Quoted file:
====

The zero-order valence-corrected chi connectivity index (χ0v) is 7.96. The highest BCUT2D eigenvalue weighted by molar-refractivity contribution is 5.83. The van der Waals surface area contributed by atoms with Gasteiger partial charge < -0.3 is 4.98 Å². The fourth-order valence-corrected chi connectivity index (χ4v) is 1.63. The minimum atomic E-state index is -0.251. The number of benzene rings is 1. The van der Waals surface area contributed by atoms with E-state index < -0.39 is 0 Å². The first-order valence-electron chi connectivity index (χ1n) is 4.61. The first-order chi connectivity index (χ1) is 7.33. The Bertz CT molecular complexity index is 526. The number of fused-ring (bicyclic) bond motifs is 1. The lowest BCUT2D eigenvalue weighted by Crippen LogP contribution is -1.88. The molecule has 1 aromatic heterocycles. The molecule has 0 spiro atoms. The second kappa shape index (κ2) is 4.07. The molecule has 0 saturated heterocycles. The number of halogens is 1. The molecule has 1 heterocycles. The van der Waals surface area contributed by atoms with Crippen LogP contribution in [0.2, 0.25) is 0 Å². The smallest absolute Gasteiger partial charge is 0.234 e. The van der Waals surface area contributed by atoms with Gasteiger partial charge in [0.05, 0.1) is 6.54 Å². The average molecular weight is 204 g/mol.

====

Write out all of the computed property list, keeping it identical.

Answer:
The zero-order valence-corrected chi connectivity index (χ0v) is 7.96. The highest BCUT2D eigenvalue weighted by molar-refractivity contribution is 5.83. The van der Waals surface area contributed by atoms with Gasteiger partial charge < -0.3 is 4.98 Å². The fourth-order valence-corrected chi connectivity index (χ4v) is 1.63. The minimum atomic E-state index is -0.251. The number of benzene rings is 1. The van der Waals surface area contributed by atoms with E-state index < -0.39 is 0 Å². The first-order valence-electron chi connectivity index (χ1n) is 4.61. The first-order chi connectivity index (χ1) is 7.33. The Bertz CT molecular complexity index is 526. The number of fused-ring (bicyclic) bond motifs is 1. The lowest BCUT2D eigenvalue weighted by Crippen LogP contribution is -1.88. The molecule has 1 aromatic heterocycles. The molecule has 0 spiro atoms. The second kappa shape index (κ2) is 4.07. The molecule has 0 saturated heterocycles. The number of halogens is 1. The molecule has 1 heterocycles. The van der Waals surface area contributed by atoms with Crippen LogP contribution in [0.2, 0.25) is 0 Å². The smallest absolute Gasteiger partial charge is 0.234 e. The van der Waals surface area contributed by atoms with Gasteiger partial charge in [0.05, 0.1) is 6.54 Å². The average molecular weight is 204 g/mol.